Hiram Charlton took on the publication of the Genealogical and Family History of the State of Vermont for Lewis Publishing. In it, he enlisted the assistance of living residents of the state in providing biographical and genealogical details about their family, and then he published all 1104 family histories in two distinct volumes.
At this period, some exciting scenes occurred in the region now known as North Alabama. We have already followed a party of emigrants to the Cumberland. Many others flocked to that country, and it soon became well settled, for a wild country. The Upper Creeks and Cherokees continually made war upon these Cumberland people. The
James Smith, pioneer, was born in Franklin county, Pennsylvania, in 1737. When he was eighteen years of age he was captured by the Indians, was adopted into one of their tribes, and lived with them as one of themselves until his escape in 1759. He became a lieutenant under General Bouquet during the expedition against the Ohio Indians in 1764, and was captain of a company of rangers in Lord Dunmore’s War. In 1775 he was promoted to major of militia. He served in the Pennsylvania convention in 1776, and in the assembly in 1776-77. In the latter year he was commissioned colonel in command on the frontiers, and performed distinguished services. Smith moved to Kentucky in 1788. He was a member of the Danville convention, and represented Bourbon county for many years in the legislature. He died in Washington county, Kentucky, in 1812. The following narrative of his experience as member of an Indian tribe is from his own book entitled “Remarkable Adventures in the Life and Travels of Colonel James Smith,” printed at Lexington, Kentucky, in 1799. It affords a striking contrast to the terrible experiences of the other captives whose stories are republished in this book; for he was well treated, and stayed so long with his red captors that he acquired expert knowledge of their arts and customs, and deep insight into their character.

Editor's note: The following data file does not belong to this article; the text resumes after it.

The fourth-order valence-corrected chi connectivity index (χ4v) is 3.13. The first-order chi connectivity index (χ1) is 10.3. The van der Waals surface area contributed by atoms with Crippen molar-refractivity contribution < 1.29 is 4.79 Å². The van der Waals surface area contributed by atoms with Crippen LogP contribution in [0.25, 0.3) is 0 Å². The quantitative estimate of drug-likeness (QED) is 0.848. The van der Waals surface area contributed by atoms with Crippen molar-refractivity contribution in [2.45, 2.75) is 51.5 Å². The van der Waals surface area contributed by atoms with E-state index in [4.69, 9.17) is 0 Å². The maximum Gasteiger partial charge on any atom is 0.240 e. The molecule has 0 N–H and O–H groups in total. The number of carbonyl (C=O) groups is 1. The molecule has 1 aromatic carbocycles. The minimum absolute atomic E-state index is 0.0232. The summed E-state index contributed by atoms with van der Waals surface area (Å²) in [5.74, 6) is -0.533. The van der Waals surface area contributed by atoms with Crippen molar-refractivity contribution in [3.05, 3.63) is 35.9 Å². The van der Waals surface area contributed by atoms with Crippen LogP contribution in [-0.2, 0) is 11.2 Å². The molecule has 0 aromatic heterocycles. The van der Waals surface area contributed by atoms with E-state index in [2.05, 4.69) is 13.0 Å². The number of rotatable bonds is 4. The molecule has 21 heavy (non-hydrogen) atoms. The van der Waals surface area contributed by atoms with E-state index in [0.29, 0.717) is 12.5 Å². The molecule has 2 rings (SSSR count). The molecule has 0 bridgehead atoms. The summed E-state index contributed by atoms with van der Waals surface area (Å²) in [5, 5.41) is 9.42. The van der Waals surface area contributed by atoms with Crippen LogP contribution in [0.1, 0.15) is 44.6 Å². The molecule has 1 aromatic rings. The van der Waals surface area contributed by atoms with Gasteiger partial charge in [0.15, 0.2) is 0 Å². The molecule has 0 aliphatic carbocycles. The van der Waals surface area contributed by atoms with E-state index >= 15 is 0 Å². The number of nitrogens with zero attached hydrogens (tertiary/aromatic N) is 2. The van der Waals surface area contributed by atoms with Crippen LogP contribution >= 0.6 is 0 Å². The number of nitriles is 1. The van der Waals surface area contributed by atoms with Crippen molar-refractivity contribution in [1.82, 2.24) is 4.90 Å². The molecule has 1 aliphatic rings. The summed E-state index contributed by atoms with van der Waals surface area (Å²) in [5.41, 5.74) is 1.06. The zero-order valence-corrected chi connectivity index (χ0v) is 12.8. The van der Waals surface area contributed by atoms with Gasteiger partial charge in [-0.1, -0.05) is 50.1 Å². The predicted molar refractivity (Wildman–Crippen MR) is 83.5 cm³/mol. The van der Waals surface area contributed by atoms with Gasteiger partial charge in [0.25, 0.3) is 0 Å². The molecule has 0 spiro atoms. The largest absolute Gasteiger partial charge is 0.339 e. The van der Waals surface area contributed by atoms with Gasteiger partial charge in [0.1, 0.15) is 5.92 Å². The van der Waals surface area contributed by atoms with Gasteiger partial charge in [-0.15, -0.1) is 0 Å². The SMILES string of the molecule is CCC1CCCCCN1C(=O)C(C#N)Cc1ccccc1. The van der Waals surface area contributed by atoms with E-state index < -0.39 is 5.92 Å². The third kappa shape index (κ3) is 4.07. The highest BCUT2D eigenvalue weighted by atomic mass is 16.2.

Among the prominent citizens of Butte is Dr E. D. Leavitt, a native of New Hampshire. He is a graduate of the Wesleyan University of Middletown, Connecticut, and Harvard Medical College. After passing three years in Colorado, beginning with the Pike’s Peak excitement of 1859, in 1862 he removed to Montana, where he has ever
Interviewer: Geo. H. Conn Person Interviewed: Anna Smith Location: Ohio Place of Birth: Henderson Kentucky Date of Birth: May 1833 Age: 100+ Place of Residence: 518 Bishop Street Writer Wilbur C. Ammon, Editor C.R. McLean, District Supervisor June 11, 1937 Folklore Summit County, District #5 In a little old rocking chair, sits an old colored
John Stokes Clarke, Pastor of the Canada Methodist Church, Oshawa, and son of John and Rose (Stokes) Clarke, was born in the town of Clones, in the north of Ireland, February 8, 1833. His father was a merchant and Clerk of the Peace, the ancestors leaving England about the time of William III., the family
Sidney Clarke, one of the early members of Congress from Kansas, was born at Southbridge, Massachusetts. October 16. 1831, and in his early manhood published and edited a weekly newspaper which he had founded in his native town. He became an active free-soil advocate, supported Fremont in 1856. and three years later, upon the advice
M. B. CLARKE. M. B. Clarke, cashier of the West Plains Bank, is one of the capable and practical business men of the place and his name is synonymous for integrity and good judgment. The bank, of which he is the most efficient cashier, was incorporated in 1883 with a capital stock of $15,000, and
In no field of endeavor requiring intellectuality has woman failed to demonstrate her equality with man, and more and more the different lines of professional labor are opening to her, and therein she is winning successes that are most creditable. Dr. Jessie K. Clarke, although a recent acquisition to the medical fraternity of Grangeville, has
Clarke, Jay N.; sales agent; born, Sandusky, O., Aug. 19, 1855; son of William H. and Mary Newton Clarke; educated, Sandusky public schools; married, Cleveland, 1876, Pauline Doll; issue, two sons and one daughter, Mrs. H. G. Hock, Harry N. Clarke and Norris J. Clarke; is a practical mechanic, having worked many years as a